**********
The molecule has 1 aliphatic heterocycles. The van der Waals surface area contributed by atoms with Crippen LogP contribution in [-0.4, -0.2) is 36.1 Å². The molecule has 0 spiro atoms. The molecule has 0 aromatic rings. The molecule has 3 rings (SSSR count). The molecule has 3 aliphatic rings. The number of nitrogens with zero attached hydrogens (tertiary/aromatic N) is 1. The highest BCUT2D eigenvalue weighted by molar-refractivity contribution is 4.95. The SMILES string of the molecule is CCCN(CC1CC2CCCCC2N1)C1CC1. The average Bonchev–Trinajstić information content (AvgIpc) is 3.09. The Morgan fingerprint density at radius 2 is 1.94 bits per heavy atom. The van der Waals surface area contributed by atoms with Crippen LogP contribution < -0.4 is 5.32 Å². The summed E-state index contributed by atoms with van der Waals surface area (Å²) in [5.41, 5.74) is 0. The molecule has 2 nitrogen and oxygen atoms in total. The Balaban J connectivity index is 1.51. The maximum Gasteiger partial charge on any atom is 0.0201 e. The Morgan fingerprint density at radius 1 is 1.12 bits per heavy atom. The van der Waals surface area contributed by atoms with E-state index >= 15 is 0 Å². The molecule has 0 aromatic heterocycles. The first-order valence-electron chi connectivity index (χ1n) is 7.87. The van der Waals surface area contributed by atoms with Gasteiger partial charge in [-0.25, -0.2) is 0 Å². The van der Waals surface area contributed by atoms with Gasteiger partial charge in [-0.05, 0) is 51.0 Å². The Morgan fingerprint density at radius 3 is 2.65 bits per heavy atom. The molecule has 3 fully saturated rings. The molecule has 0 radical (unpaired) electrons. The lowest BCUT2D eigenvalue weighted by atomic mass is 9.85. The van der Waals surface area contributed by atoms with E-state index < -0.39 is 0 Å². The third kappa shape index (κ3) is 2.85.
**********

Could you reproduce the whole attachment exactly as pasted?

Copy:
The molecule has 1 aliphatic heterocycles. The van der Waals surface area contributed by atoms with Crippen LogP contribution in [-0.4, -0.2) is 36.1 Å². The molecule has 0 spiro atoms. The molecule has 0 aromatic rings. The molecule has 3 rings (SSSR count). The molecule has 3 aliphatic rings. The number of nitrogens with zero attached hydrogens (tertiary/aromatic N) is 1. The highest BCUT2D eigenvalue weighted by molar-refractivity contribution is 4.95. The SMILES string of the molecule is CCCN(CC1CC2CCCCC2N1)C1CC1. The average Bonchev–Trinajstić information content (AvgIpc) is 3.09. The Morgan fingerprint density at radius 2 is 1.94 bits per heavy atom. The van der Waals surface area contributed by atoms with Crippen LogP contribution < -0.4 is 5.32 Å². The summed E-state index contributed by atoms with van der Waals surface area (Å²) in [5.41, 5.74) is 0. The molecule has 2 nitrogen and oxygen atoms in total. The Balaban J connectivity index is 1.51. The maximum Gasteiger partial charge on any atom is 0.0201 e. The Morgan fingerprint density at radius 1 is 1.12 bits per heavy atom. The van der Waals surface area contributed by atoms with E-state index >= 15 is 0 Å². The molecule has 0 aromatic heterocycles. The first-order valence-electron chi connectivity index (χ1n) is 7.87. The van der Waals surface area contributed by atoms with Gasteiger partial charge in [-0.25, -0.2) is 0 Å². The van der Waals surface area contributed by atoms with Gasteiger partial charge in [-0.05, 0) is 51.0 Å². The Morgan fingerprint density at radius 3 is 2.65 bits per heavy atom. The molecule has 3 fully saturated rings. The molecule has 0 radical (unpaired) electrons. The lowest BCUT2D eigenvalue weighted by atomic mass is 9.85. The van der Waals surface area contributed by atoms with E-state index < -0.39 is 0 Å². The third kappa shape index (κ3) is 2.85.